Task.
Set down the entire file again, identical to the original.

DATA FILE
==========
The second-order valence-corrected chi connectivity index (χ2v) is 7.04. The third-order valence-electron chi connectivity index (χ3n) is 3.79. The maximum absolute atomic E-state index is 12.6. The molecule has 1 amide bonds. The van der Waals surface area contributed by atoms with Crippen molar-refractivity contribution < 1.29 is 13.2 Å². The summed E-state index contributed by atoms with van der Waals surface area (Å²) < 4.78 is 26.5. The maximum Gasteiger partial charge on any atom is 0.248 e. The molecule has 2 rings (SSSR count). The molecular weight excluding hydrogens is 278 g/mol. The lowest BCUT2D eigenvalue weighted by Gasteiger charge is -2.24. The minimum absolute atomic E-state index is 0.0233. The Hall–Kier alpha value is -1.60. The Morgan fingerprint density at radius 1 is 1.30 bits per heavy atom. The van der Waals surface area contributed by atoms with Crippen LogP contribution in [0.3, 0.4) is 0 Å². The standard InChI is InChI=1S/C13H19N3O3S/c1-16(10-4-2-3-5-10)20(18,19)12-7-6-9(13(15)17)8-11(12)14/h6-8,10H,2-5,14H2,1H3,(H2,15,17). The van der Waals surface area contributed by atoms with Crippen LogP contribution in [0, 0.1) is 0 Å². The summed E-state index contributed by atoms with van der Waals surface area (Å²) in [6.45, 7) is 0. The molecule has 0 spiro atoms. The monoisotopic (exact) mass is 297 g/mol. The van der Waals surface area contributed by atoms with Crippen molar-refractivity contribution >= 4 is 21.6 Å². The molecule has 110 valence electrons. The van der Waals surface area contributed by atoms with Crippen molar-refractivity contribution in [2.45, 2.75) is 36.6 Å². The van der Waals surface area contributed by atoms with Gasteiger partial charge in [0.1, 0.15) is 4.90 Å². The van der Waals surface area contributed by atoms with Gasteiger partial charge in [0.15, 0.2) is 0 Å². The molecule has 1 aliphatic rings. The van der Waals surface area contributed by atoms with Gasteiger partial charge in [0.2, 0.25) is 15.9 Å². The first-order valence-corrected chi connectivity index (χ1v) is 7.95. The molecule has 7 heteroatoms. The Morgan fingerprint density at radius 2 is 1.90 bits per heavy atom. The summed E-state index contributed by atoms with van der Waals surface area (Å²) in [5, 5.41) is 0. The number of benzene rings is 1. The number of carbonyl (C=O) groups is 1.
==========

The second-order valence-corrected chi connectivity index (χ2v) is 7.04. The third-order valence-electron chi connectivity index (χ3n) is 3.79. The maximum absolute atomic E-state index is 12.6. The molecule has 1 amide bonds. The van der Waals surface area contributed by atoms with Crippen molar-refractivity contribution < 1.29 is 13.2 Å². The summed E-state index contributed by atoms with van der Waals surface area (Å²) < 4.78 is 26.5. The maximum Gasteiger partial charge on any atom is 0.248 e. The molecule has 2 rings (SSSR count). The molecular weight excluding hydrogens is 278 g/mol. The lowest BCUT2D eigenvalue weighted by Gasteiger charge is -2.24. The minimum absolute atomic E-state index is 0.0233. The Hall–Kier alpha value is -1.60. The Morgan fingerprint density at radius 1 is 1.30 bits per heavy atom. The van der Waals surface area contributed by atoms with Crippen LogP contribution in [0.3, 0.4) is 0 Å². The standard InChI is InChI=1S/C13H19N3O3S/c1-16(10-4-2-3-5-10)20(18,19)12-7-6-9(13(15)17)8-11(12)14/h6-8,10H,2-5,14H2,1H3,(H2,15,17). The van der Waals surface area contributed by atoms with Crippen LogP contribution in [0, 0.1) is 0 Å². The summed E-state index contributed by atoms with van der Waals surface area (Å²) in [6.45, 7) is 0. The molecule has 0 spiro atoms. The monoisotopic (exact) mass is 297 g/mol. The van der Waals surface area contributed by atoms with Crippen molar-refractivity contribution >= 4 is 21.6 Å². The molecule has 110 valence electrons. The van der Waals surface area contributed by atoms with Crippen molar-refractivity contribution in [2.45, 2.75) is 36.6 Å². The van der Waals surface area contributed by atoms with Gasteiger partial charge in [0.1, 0.15) is 4.90 Å². The van der Waals surface area contributed by atoms with Gasteiger partial charge in [0.15, 0.2) is 0 Å². The molecule has 1 aliphatic rings. The van der Waals surface area contributed by atoms with Gasteiger partial charge in [0.2, 0.25) is 15.9 Å². The first-order valence-corrected chi connectivity index (χ1v) is 7.95. The molecule has 7 heteroatoms. The Morgan fingerprint density at radius 2 is 1.90 bits per heavy atom. The summed E-state index contributed by atoms with van der Waals surface area (Å²) in [5, 5.41) is 0. The number of benzene rings is 1. The number of carbonyl (C=O) groups is 1.